Using Sous Vide At Home
It is an oft used technique in professional kitchens because it is quite easy and also provides excellent results that can be replicated. What more could a restaurant dream of than having the same quality dishes every night? This prepared food can subsequently be saved for longer than conventional methods of cooking and food storage/preservation.
Professional and commercial equipment is often too expensive for the average home cook, however. Those looking to try their hand at sous vide might end up annoyed at the time consuming task of babysitting a pot of water with a thermometer in it to safely regulate the temperature of the water.
Don't fret, these days there are many more affordable options on the market and it is possible to achieve sous vide in a variety of ways with a small investment. This advance in home cooking equipment means tasty food is much easier and safer to achieve with sous vide.
Hacking a rice cooker, cooler, or slow cooker is one of the cheapest (if not as simple) ways of getting the desired end product with minimal additional equipment purchase, but it is certainly more complicated to produce. That's why we aren't going to describe it in detail here. The biggest downside to a hack is not being able to leave the setup to do its thing as well as the fact that it is not as accurate for long cooking times at precise low temperatures.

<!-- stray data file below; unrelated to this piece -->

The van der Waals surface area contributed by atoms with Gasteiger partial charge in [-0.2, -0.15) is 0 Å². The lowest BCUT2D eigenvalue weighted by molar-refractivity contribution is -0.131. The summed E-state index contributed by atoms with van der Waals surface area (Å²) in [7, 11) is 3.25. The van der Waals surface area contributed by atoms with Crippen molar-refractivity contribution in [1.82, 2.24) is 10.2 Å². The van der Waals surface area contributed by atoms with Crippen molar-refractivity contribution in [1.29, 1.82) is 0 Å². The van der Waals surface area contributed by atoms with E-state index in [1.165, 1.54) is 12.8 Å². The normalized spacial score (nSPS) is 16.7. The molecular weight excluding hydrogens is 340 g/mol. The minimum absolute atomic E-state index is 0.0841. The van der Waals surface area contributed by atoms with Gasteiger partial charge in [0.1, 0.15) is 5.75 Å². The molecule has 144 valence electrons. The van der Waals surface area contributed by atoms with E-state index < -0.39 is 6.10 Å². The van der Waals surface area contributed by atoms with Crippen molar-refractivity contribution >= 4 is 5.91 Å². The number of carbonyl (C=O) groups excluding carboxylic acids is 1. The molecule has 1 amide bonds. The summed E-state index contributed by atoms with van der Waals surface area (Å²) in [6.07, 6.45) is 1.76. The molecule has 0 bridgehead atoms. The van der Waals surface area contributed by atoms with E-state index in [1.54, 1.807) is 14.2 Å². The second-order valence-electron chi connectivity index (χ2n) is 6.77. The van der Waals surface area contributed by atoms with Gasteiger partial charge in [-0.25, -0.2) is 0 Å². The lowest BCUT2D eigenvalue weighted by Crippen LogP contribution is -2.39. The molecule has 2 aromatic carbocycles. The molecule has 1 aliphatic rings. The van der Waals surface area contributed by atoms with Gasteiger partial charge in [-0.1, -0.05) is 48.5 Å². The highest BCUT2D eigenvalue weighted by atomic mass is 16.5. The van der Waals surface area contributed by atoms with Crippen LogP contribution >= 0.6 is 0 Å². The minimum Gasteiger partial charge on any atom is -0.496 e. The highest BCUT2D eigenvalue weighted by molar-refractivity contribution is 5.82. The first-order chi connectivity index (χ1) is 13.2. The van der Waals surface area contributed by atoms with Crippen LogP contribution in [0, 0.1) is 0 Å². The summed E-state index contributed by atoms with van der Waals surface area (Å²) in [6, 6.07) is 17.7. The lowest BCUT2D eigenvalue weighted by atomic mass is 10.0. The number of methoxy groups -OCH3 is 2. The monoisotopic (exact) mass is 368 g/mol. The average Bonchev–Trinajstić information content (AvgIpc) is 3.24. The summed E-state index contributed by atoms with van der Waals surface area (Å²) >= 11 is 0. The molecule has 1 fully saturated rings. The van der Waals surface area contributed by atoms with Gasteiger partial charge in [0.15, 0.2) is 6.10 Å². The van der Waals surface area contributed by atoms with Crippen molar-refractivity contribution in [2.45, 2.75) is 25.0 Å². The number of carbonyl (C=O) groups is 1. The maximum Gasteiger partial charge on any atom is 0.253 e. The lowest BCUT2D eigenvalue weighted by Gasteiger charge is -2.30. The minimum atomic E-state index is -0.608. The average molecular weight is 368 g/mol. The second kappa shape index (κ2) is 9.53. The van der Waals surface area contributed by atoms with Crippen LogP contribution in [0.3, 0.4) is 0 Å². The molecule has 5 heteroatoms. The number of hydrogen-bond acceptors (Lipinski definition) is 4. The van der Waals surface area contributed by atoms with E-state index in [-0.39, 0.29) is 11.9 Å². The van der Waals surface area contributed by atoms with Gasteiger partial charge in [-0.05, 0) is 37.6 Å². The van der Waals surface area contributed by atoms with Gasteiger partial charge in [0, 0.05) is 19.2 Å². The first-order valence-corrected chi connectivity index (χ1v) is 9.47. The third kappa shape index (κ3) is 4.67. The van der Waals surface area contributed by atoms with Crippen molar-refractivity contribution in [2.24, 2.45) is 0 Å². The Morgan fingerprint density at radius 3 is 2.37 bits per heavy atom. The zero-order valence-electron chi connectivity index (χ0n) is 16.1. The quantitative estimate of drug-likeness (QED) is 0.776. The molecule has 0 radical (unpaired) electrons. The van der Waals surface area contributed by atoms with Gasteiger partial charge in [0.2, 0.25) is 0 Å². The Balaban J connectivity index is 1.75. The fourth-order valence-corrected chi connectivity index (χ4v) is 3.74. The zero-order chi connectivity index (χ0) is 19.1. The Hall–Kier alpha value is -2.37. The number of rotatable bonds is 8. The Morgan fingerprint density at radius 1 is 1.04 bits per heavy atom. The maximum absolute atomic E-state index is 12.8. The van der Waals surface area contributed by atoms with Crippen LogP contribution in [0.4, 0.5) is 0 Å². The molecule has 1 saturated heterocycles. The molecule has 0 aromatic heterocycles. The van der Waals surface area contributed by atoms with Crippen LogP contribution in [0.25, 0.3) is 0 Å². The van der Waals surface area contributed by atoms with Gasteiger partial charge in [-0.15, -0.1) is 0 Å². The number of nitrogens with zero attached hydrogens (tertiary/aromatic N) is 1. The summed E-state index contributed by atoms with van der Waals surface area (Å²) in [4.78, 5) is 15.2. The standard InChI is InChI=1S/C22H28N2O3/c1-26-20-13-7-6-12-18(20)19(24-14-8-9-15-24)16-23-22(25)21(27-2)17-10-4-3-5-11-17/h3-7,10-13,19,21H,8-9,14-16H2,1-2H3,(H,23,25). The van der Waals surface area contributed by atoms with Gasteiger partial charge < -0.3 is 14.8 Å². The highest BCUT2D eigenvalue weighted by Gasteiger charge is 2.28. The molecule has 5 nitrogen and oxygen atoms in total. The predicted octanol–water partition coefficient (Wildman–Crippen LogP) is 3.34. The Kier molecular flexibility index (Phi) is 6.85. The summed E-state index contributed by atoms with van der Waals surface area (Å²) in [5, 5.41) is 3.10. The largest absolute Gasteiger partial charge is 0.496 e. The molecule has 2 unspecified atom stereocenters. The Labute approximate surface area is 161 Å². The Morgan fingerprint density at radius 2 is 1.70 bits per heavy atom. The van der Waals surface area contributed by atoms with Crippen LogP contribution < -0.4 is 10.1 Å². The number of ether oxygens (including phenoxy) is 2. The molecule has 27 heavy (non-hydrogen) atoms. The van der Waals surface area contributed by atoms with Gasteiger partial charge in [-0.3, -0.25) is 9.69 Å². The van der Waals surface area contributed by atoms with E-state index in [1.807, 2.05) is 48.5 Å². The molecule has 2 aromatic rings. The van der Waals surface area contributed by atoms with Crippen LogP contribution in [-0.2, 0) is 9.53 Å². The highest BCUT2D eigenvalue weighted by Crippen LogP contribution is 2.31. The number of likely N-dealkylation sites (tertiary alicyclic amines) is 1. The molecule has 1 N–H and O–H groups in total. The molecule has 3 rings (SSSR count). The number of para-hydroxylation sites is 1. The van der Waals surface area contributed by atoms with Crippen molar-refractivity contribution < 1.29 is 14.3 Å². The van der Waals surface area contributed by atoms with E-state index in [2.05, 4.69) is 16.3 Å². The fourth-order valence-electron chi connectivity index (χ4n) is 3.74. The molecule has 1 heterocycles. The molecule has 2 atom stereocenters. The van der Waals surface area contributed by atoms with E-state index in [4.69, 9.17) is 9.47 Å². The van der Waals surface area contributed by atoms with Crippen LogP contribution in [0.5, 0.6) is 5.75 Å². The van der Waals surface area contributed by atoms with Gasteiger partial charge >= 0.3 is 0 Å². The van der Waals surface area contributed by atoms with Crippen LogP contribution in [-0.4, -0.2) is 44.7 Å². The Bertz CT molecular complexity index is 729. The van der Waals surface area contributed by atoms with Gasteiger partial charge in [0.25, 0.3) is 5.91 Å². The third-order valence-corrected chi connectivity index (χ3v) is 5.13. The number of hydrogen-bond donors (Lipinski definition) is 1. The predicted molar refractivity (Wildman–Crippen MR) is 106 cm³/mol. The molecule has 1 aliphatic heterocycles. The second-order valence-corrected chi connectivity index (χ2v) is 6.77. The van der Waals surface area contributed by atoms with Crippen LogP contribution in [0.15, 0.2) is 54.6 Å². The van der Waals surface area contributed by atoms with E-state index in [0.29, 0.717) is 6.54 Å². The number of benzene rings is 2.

But for those looking to make their experience easier and safer, there are several types of sous vide cooking devices, namely the following: immersion circulators, proportional-integral-derivative (PID) controlled water baths, and combi-ovens that are specially made to cook sous vide in addition to conventional cooking. Let's go into detail to talk about the differences between these very scientifically grandiose sounding machines.
Immersion Circulators VS PID Controlled Water Baths (AKA Water Ovens)
Immersion circulators are typically the least costly of the sous vide cookers because they attach to an existing pot in the kitchen. It is a smaller device that clips on and effectively heats and circulates the cooking water to prevent cool or hot spots from forming during the sous vide process. There are some with integrated apps to set the temperature and time for temperature-variated recipes.